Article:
At the beginning of the 20th century, Bengal saw the first patriotic revolutionary movement for Indian independence. Fiery young men such as Netaji Subhas Chandra Bose, Aurobindo Ghosh, Barin Ghosh, Khudiram Bose, Prafulla Chaki, and Jatindranath Mukherjee were among the hundreds of youth who fought an armed revolution against the barbaric British rule.
While the revolutionaries mostly worked in secret, some eateries in Kolkata’s College Street were the meeting grounds for the freedom fighters.
On the outside, these establishments were places for meals, drinks and light-hearted conversations. The Paramount sold sherbets, the Indian Coffee House dished up snacks and beverages and the Dilkhusa Cabin served the famous kabiraji cutlets (fish, chicken, or mutton cutlet covered in a fluffy, crispy web of beaten egg batter). Alongside, these cafés also helped to whip up patriotic sentiments and further the cause of the anti-British rebels.
Food & freedom
These cafeterias functioned as a meeting ground for the freedom fighters, where letters and revolutionaries’ literature were distributed, secret communications were sent and sometimes even firearms exchanged hands under the table.
Surprisingly, the British government did not know how these eateries were run, and, as a result, they didn’t accuse them of inciting insurrection.
The Indian Coffee House, formerly known as Albert Hall, was founded in April 1876, according to retired Calcutta University professor Dr Sachindra Nath Bhattacharya.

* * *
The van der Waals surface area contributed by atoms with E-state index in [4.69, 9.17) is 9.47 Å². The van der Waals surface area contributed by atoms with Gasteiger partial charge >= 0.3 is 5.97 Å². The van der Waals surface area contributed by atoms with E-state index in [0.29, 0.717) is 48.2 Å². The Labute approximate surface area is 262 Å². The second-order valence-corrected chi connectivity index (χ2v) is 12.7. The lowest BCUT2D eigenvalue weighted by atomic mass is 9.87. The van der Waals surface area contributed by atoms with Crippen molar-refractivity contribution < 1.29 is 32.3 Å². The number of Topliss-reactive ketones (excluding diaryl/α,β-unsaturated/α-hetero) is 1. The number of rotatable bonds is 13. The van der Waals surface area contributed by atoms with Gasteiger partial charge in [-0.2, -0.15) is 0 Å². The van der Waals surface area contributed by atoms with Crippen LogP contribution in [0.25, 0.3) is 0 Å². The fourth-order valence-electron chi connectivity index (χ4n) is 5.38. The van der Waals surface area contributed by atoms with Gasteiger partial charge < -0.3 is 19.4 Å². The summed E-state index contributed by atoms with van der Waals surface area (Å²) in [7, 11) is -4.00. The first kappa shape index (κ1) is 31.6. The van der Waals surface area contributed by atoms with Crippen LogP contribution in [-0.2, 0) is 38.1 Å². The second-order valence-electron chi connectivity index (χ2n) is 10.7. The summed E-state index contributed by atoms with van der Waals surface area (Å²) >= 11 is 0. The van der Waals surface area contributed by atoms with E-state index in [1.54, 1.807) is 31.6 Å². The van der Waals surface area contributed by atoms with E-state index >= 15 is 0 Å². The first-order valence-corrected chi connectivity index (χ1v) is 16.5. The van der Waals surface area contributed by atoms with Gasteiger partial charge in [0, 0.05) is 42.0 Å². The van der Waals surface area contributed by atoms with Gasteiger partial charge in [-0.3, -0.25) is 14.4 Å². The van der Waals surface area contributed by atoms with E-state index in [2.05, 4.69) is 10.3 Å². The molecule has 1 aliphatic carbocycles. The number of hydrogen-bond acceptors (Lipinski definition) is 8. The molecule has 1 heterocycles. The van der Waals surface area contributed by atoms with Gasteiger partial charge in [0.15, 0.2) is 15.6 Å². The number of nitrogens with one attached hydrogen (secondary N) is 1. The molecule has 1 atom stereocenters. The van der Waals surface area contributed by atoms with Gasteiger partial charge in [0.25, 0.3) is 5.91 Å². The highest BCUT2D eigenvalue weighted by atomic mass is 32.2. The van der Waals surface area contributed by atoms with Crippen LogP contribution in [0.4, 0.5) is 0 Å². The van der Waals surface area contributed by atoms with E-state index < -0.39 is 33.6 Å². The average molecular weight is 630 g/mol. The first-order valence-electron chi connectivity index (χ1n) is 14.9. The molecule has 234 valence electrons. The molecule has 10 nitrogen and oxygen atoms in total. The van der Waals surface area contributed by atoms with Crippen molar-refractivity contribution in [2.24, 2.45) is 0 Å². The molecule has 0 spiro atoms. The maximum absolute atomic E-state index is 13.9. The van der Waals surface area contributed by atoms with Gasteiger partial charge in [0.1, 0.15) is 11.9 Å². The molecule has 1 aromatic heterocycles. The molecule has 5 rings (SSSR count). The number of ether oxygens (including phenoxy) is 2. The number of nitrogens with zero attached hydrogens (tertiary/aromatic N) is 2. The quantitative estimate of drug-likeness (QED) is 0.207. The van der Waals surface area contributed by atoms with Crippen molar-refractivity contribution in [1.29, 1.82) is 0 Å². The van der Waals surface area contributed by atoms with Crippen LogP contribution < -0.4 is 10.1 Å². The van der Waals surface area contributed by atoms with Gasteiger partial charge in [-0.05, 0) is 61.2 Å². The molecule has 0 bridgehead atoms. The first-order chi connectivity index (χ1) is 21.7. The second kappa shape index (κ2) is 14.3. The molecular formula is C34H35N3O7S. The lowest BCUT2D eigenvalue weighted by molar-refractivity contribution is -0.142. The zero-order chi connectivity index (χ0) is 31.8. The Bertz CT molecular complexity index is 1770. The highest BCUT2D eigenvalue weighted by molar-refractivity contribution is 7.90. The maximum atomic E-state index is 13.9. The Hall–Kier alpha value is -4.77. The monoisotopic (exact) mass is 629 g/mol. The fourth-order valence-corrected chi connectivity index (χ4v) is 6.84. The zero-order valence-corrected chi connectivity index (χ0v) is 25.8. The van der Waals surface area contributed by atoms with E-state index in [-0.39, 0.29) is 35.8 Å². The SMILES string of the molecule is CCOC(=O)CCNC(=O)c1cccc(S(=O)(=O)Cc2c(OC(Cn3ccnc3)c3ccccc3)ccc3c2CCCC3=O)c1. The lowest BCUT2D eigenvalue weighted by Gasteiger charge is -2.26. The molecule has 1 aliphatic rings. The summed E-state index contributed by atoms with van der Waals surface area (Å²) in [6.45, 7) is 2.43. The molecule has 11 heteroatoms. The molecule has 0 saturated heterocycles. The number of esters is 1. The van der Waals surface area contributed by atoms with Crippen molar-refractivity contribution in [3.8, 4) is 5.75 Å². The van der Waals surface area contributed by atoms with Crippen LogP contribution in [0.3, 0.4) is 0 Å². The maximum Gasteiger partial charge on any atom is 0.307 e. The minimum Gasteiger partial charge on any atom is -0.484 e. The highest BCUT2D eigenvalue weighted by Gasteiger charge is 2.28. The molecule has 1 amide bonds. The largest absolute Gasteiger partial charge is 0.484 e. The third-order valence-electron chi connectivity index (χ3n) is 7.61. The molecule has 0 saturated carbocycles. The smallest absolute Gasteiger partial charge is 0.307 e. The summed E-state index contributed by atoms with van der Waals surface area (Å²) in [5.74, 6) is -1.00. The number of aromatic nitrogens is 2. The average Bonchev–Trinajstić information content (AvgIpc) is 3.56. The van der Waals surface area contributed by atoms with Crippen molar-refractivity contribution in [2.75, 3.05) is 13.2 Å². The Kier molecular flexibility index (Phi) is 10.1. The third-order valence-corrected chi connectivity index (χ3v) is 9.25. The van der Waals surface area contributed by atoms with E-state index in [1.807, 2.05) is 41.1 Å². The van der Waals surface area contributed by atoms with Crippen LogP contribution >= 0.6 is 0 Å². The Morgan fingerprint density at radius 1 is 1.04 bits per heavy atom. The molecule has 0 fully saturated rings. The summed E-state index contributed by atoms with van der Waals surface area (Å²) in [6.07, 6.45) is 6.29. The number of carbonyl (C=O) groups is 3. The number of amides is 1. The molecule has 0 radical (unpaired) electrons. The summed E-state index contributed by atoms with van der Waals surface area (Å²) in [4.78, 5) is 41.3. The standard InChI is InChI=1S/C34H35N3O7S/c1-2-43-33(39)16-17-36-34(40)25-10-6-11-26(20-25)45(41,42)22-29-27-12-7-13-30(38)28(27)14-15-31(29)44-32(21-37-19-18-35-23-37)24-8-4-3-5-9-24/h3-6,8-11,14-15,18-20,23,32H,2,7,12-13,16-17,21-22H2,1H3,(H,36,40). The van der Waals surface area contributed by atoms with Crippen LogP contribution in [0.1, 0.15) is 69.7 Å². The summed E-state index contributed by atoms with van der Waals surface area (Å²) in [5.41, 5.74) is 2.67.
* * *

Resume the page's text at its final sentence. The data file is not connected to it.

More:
The mission of the Indian National Association was to develop the social, intellectual and economic well-being of the people. To foster their feeling of nationalism, Surendranath Banerjee, Anandamohan Bose, Sivanath Shastri and Dwarakanath Ganguly targeted the educated young brigade from middle-class families.
Even the inaugural meeting of the Indian National Conference took place at Albert Hall (now Indian Coffee House) from December 28 to 30, 1883. The goal of the conference was to create a political platform that would bring all Indians together, regardless of religion, caste or faith. The conference’s objectives included a national call to revolt against the British.
According to Dr Bhattacharya, the area around the Presidency College, once known as Hindu College, the Sanskrit College and other institutions was considered sacrosanct. The notion of Swadeshi values was initially presented through watercolour artwork when Abanindranath Tagore created the first image of ‘Bharat Mata’ (Mother India) during the Swadeshi Movement in 1905. This is where Raja Ram Mohan Roy, known as the ‘Bengal Renaissance’s’ founder, got his start.
“The Indian Coffee House was a key location for the anti-British movement. Rabindranath Tagore, Subhas Chandra Bose and several other individuals spent hours debating topics about the motherland,” says Dr Bhattacharya.
The 146-year-old Albert Hall has an interesting history. It was built by Ramkamal Sen, the grandfather of Keshub Chandra Sen – the philosopher, social reformer and Brahmo Samaj member. It came into renown during Keshub Chandra Sen’s lifetime. In 1912, Aviram Mallick, a zamindar (landlord) of Chorbagan, bought the three-story structure and rented out the first two floors to a British, Henry Paddington.
By introducing coffee here, Paddington sought to make Calcutta resemble London. The 30-table hall with a lofty ceiling on the first and second floors transports one back to the pre-independence era.
Notably, during World War II, it was transformed into British Army Barracks, and afterwards, it was converted into an Air Raid Precision Center.
In 1942, the coffee joint started catering services under the auspices of the Indian Coffee Workers Co-operative Society Limited, and in 1947 it was renamed the Indian Coffee House.